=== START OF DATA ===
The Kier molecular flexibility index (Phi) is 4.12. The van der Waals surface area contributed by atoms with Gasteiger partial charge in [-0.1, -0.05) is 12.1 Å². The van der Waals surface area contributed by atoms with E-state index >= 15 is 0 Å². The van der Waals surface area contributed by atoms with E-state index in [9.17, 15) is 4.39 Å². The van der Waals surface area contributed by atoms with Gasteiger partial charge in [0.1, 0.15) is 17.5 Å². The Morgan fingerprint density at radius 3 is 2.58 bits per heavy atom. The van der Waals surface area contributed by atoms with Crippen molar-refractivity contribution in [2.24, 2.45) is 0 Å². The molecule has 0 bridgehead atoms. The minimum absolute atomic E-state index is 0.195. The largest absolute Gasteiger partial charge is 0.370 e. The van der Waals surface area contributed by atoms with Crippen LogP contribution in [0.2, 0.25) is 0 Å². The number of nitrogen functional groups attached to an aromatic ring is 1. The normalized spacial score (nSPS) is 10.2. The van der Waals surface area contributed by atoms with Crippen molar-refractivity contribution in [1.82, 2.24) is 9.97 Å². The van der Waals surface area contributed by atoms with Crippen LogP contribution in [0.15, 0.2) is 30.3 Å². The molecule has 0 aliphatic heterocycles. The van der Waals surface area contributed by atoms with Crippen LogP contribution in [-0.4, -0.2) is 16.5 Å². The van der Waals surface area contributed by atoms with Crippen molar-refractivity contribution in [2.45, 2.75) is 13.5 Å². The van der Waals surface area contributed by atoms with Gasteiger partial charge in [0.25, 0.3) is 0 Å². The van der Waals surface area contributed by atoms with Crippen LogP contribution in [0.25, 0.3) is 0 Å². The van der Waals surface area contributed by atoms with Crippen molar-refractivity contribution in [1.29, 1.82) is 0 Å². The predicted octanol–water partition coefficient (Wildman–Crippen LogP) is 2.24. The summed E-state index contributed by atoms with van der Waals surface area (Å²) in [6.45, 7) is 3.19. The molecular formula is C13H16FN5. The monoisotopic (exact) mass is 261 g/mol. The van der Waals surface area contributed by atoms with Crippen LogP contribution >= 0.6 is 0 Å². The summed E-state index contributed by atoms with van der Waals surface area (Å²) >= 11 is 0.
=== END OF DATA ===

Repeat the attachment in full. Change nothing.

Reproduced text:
The Kier molecular flexibility index (Phi) is 4.12. The van der Waals surface area contributed by atoms with Gasteiger partial charge in [-0.1, -0.05) is 12.1 Å². The van der Waals surface area contributed by atoms with E-state index >= 15 is 0 Å². The van der Waals surface area contributed by atoms with E-state index in [9.17, 15) is 4.39 Å². The van der Waals surface area contributed by atoms with Gasteiger partial charge in [0.1, 0.15) is 17.5 Å². The Morgan fingerprint density at radius 3 is 2.58 bits per heavy atom. The van der Waals surface area contributed by atoms with Crippen molar-refractivity contribution in [2.24, 2.45) is 0 Å². The molecule has 0 bridgehead atoms. The minimum absolute atomic E-state index is 0.195. The largest absolute Gasteiger partial charge is 0.370 e. The van der Waals surface area contributed by atoms with Crippen LogP contribution in [0.2, 0.25) is 0 Å². The number of nitrogen functional groups attached to an aromatic ring is 1. The normalized spacial score (nSPS) is 10.2. The van der Waals surface area contributed by atoms with Crippen molar-refractivity contribution in [1.82, 2.24) is 9.97 Å². The van der Waals surface area contributed by atoms with Crippen LogP contribution in [0.15, 0.2) is 30.3 Å². The molecule has 0 aliphatic heterocycles. The van der Waals surface area contributed by atoms with Crippen LogP contribution in [-0.4, -0.2) is 16.5 Å². The van der Waals surface area contributed by atoms with Crippen molar-refractivity contribution in [2.45, 2.75) is 13.5 Å². The van der Waals surface area contributed by atoms with Gasteiger partial charge in [0.25, 0.3) is 0 Å². The van der Waals surface area contributed by atoms with Crippen LogP contribution in [0.25, 0.3) is 0 Å². The van der Waals surface area contributed by atoms with Crippen molar-refractivity contribution in [1.29, 1.82) is 0 Å². The predicted octanol–water partition coefficient (Wildman–Crippen LogP) is 2.24. The summed E-state index contributed by atoms with van der Waals surface area (Å²) in [6.45, 7) is 3.19. The molecular formula is C13H16FN5. The monoisotopic (exact) mass is 261 g/mol. The van der Waals surface area contributed by atoms with Crippen LogP contribution >= 0.6 is 0 Å². The summed E-state index contributed by atoms with van der Waals surface area (Å²) >= 11 is 0.